Then when he arrived earlier this week, he soaked up praise from fellow pros.
“I’d be lying if I said you didn’t feel like a hotshot, that your chest was puffed out a little bit more than usual. But that’s the game, you take hits for a while, week after week, all of a sudden it’s all worth it. I did feel more confident
“I know I’m playing my good golf and that when I do, it will put me somewhere up there on Sunday. It’s a nice feeling to know if you play good, you can win.”
He’s now a winner, but still not universally known. Smith was introduced on the first tee on Saturday as “Byron Scott.”
“He was one of the best Lakers,” the Southern California native said while backing off his tee shot, but otherwise unfazed by the gaffe.
“I’ve got that before, never on the first tee though,” he said after the round.
HAMILTON RISING: At age 48, Todd Hamilton knows where he’ll be in two years. In some ways, age 50 and the Champions Tour can’t get here fast enough.
But the 2004 British Open champion still believes he can compete in fields where just about everyone is younger than him. Some validation has come this week at the Cleveland Open, where he’s tied for 18th after a third-round 66 – his lowest competitive round this season.
“I’ve been playing well at home, but it doesn’t count. It seems like when I get in a tournament, I don’t do well. Maybe I’m pressing too much,” Hamilton said.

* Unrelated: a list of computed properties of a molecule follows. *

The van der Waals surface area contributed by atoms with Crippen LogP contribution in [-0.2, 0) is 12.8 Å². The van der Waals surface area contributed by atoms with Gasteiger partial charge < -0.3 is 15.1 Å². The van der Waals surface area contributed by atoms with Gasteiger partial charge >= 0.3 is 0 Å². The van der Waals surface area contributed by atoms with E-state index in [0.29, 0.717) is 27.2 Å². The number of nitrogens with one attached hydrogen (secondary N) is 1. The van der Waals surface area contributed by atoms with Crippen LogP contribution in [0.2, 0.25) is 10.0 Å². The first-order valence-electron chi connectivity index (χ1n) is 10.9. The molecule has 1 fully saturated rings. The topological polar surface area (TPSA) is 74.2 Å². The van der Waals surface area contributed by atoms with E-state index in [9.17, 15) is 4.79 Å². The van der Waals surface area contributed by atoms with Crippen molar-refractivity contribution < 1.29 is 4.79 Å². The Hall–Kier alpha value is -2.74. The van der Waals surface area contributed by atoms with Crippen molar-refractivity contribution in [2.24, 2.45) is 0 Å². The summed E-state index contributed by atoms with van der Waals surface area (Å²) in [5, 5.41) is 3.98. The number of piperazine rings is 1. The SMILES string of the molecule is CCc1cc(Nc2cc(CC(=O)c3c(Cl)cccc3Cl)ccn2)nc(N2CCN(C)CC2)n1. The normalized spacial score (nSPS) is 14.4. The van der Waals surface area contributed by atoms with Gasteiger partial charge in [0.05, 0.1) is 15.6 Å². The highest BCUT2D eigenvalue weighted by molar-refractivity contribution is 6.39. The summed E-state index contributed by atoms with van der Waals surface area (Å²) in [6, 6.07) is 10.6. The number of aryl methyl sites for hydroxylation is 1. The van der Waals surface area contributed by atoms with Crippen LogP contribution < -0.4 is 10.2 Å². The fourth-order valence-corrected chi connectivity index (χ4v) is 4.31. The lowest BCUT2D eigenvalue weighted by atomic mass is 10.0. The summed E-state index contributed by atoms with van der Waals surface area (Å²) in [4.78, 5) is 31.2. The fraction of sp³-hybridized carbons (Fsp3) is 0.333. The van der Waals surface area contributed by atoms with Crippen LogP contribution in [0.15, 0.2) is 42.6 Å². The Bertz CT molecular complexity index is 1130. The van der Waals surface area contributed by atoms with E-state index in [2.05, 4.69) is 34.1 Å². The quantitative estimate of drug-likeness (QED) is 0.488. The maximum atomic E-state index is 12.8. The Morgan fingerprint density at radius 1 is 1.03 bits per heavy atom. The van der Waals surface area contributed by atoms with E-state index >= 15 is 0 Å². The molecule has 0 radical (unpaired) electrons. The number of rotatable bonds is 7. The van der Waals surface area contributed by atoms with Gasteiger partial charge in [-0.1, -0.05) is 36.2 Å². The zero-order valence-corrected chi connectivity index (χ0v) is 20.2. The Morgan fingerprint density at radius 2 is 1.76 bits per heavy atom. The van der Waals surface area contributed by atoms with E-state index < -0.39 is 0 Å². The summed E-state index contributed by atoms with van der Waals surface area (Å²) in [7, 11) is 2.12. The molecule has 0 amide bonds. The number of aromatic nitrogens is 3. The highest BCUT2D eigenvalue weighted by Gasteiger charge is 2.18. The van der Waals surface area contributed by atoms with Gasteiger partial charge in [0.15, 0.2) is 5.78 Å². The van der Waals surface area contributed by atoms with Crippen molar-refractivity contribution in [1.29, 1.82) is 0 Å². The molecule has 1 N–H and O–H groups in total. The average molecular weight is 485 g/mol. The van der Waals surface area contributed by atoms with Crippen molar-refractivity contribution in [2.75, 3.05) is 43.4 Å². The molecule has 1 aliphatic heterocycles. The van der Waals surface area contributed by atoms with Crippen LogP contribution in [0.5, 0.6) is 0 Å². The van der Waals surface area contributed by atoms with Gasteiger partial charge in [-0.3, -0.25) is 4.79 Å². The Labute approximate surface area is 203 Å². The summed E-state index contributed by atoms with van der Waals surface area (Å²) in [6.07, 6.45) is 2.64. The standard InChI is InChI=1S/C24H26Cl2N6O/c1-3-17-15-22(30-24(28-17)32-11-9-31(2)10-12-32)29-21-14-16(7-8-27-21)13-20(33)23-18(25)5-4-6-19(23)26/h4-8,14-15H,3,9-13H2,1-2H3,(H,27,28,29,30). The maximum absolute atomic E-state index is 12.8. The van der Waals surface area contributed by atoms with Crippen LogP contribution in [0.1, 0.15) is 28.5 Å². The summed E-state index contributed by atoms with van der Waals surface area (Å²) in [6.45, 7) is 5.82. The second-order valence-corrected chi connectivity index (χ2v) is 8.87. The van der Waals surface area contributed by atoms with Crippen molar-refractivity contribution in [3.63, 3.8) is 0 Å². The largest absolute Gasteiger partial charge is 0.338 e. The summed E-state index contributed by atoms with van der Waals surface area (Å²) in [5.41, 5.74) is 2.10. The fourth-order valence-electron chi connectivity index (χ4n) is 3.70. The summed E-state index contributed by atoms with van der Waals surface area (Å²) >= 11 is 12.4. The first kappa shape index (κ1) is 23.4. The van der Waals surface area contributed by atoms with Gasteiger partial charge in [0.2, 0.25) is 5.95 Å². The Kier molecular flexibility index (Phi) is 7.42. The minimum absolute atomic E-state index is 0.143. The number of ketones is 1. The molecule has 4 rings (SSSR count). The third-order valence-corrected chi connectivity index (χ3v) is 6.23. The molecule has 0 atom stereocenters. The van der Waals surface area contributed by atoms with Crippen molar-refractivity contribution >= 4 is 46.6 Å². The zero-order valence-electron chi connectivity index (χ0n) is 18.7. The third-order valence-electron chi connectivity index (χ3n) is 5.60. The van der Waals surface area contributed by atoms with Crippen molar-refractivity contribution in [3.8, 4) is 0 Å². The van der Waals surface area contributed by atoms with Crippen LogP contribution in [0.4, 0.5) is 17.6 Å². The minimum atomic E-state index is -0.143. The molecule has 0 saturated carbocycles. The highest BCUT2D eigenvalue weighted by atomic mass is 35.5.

At Lakewood Country Club, he was a late arrival on Wednesday after hearing on Tuesday that he had a spot in the field. He only could get time on the range due to the pro-am filling the course, and found a swing key on the range to take to the first tee on Thursday. That, combined with some knowledge gleaned from friends and the hiring of a local caddie, got him off and running.
After rounds of 72-69, Hamilton made the cut for just the second time in seven Web.com starts this season, then got it going on Saturday with five birdies in 10 holes.
“I will say I like this course. I grew up in Illinois, these are the kinds of courses I grew up on,” Hamilton said.
Lakewood measures just over 7,000 yards at par 71, with tight corridors that take the driver out of big hitters’ hands – and that plays into Hamilton’s. Problem is, for him, that such a course is a rarity on the Web.com Tour.
But not so much on the Champions Tour.
“Yeah, I think it will be fun to do. I’ll hopefully be hitting shorter clubs into the par 5s,” Hamilton said. “It looks like all the guys that play out there have a good time.
“But I’m not saying that I can’t still play golf up to 50.”
BEER RUN: Next to the green at the par-3 16th is a pavilion sponsored by Great Lakes Brewing Company, a popular local brewer. And they have a smart promotion going.
When someone birdies the 16th, the pavilion empties as fans dash to the beer trailer. A clock counts down from three minutes, during which beers are half price.
“Every event should have something like this,” one fan said after Alexandre Rocha rolled in a birdie at 16. At one point on Saturday there was at least one birdie from seven straight groups.
But maybe that wouldn’t work so well at the Waste Management Phoenix Open.